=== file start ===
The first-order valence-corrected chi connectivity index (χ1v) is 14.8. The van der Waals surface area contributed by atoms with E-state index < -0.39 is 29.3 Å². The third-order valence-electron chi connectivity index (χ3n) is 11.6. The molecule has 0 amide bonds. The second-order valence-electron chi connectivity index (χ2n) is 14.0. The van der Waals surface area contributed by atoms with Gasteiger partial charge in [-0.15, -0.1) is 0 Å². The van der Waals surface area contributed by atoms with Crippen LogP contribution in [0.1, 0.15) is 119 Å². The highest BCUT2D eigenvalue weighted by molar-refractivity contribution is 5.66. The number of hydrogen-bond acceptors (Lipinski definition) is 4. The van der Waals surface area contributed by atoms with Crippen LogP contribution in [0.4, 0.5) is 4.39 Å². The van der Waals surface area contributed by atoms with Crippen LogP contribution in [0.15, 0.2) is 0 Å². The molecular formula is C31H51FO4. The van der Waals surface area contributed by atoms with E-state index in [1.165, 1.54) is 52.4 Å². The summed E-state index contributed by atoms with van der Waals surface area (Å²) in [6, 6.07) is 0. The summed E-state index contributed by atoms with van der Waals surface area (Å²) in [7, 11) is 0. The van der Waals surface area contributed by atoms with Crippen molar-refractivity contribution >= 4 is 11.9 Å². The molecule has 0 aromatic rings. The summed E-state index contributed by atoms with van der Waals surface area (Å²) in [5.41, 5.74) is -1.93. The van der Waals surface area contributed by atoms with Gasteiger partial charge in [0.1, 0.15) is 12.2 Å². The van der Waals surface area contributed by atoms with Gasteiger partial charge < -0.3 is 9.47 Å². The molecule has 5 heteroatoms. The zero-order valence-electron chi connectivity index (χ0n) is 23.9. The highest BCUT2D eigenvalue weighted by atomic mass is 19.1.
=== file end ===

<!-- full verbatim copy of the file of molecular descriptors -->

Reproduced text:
The first-order valence-corrected chi connectivity index (χ1v) is 14.8. The van der Waals surface area contributed by atoms with E-state index < -0.39 is 29.3 Å². The third-order valence-electron chi connectivity index (χ3n) is 11.6. The molecule has 0 amide bonds. The second-order valence-electron chi connectivity index (χ2n) is 14.0. The van der Waals surface area contributed by atoms with Gasteiger partial charge in [-0.15, -0.1) is 0 Å². The van der Waals surface area contributed by atoms with Crippen LogP contribution in [0.1, 0.15) is 119 Å². The highest BCUT2D eigenvalue weighted by molar-refractivity contribution is 5.66. The number of hydrogen-bond acceptors (Lipinski definition) is 4. The van der Waals surface area contributed by atoms with Crippen LogP contribution in [0.4, 0.5) is 4.39 Å². The van der Waals surface area contributed by atoms with Crippen LogP contribution in [0.15, 0.2) is 0 Å². The molecular formula is C31H51FO4. The van der Waals surface area contributed by atoms with E-state index in [1.165, 1.54) is 52.4 Å². The summed E-state index contributed by atoms with van der Waals surface area (Å²) in [6, 6.07) is 0. The summed E-state index contributed by atoms with van der Waals surface area (Å²) in [7, 11) is 0. The van der Waals surface area contributed by atoms with Crippen molar-refractivity contribution >= 4 is 11.9 Å². The molecule has 0 aromatic rings. The summed E-state index contributed by atoms with van der Waals surface area (Å²) in [5.41, 5.74) is -1.93. The van der Waals surface area contributed by atoms with Gasteiger partial charge in [0.1, 0.15) is 12.2 Å². The van der Waals surface area contributed by atoms with Gasteiger partial charge < -0.3 is 9.47 Å². The molecule has 5 heteroatoms. The zero-order valence-electron chi connectivity index (χ0n) is 23.9. The highest BCUT2D eigenvalue weighted by atomic mass is 19.1.